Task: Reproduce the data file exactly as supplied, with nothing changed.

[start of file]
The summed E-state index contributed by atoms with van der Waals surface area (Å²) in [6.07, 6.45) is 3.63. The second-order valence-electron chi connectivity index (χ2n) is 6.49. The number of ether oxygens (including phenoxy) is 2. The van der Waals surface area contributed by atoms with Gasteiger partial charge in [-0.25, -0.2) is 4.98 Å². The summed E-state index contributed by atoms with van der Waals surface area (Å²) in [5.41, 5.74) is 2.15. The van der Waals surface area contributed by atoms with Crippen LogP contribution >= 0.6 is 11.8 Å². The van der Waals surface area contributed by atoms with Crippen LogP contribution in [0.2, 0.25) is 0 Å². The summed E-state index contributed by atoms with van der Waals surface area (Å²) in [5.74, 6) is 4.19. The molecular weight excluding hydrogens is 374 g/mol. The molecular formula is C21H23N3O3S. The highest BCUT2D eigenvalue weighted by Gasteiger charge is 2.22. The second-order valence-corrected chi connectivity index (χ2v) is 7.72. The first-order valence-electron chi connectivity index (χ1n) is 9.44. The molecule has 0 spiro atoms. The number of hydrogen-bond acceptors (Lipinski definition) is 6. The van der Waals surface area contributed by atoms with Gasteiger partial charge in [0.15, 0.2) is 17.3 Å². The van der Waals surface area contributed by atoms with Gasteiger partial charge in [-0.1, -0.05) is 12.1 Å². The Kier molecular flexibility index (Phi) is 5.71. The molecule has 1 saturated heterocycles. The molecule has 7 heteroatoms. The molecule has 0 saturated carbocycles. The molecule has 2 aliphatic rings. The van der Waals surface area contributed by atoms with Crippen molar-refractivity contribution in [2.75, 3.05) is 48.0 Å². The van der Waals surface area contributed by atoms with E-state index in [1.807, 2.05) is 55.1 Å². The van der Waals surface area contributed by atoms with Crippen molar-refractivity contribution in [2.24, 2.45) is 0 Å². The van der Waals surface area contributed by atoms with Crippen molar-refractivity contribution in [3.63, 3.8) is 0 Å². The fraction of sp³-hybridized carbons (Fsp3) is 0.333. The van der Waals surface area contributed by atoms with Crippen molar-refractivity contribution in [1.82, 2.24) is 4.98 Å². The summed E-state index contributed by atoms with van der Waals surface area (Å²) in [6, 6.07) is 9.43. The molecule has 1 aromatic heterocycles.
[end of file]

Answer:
The summed E-state index contributed by atoms with van der Waals surface area (Å²) in [6.07, 6.45) is 3.63. The second-order valence-electron chi connectivity index (χ2n) is 6.49. The number of ether oxygens (including phenoxy) is 2. The van der Waals surface area contributed by atoms with Gasteiger partial charge in [-0.25, -0.2) is 4.98 Å². The summed E-state index contributed by atoms with van der Waals surface area (Å²) in [5.41, 5.74) is 2.15. The van der Waals surface area contributed by atoms with Crippen LogP contribution >= 0.6 is 11.8 Å². The van der Waals surface area contributed by atoms with Crippen LogP contribution in [0.2, 0.25) is 0 Å². The summed E-state index contributed by atoms with van der Waals surface area (Å²) in [5.74, 6) is 4.19. The molecular weight excluding hydrogens is 374 g/mol. The molecular formula is C21H23N3O3S. The highest BCUT2D eigenvalue weighted by Gasteiger charge is 2.22. The second-order valence-corrected chi connectivity index (χ2v) is 7.72. The first-order valence-electron chi connectivity index (χ1n) is 9.44. The molecule has 0 spiro atoms. The number of hydrogen-bond acceptors (Lipinski definition) is 6. The van der Waals surface area contributed by atoms with Gasteiger partial charge in [0.15, 0.2) is 17.3 Å². The van der Waals surface area contributed by atoms with Gasteiger partial charge in [-0.1, -0.05) is 12.1 Å². The Kier molecular flexibility index (Phi) is 5.71. The molecule has 1 saturated heterocycles. The molecule has 7 heteroatoms. The molecule has 0 saturated carbocycles. The molecule has 2 aliphatic rings. The van der Waals surface area contributed by atoms with Crippen molar-refractivity contribution in [2.75, 3.05) is 48.0 Å². The van der Waals surface area contributed by atoms with E-state index in [1.807, 2.05) is 55.1 Å². The van der Waals surface area contributed by atoms with Crippen molar-refractivity contribution in [2.24, 2.45) is 0 Å². The van der Waals surface area contributed by atoms with Crippen molar-refractivity contribution in [3.63, 3.8) is 0 Å². The fraction of sp³-hybridized carbons (Fsp3) is 0.333. The van der Waals surface area contributed by atoms with Crippen molar-refractivity contribution in [1.82, 2.24) is 4.98 Å². The summed E-state index contributed by atoms with van der Waals surface area (Å²) in [6, 6.07) is 9.43. The molecule has 1 aromatic heterocycles.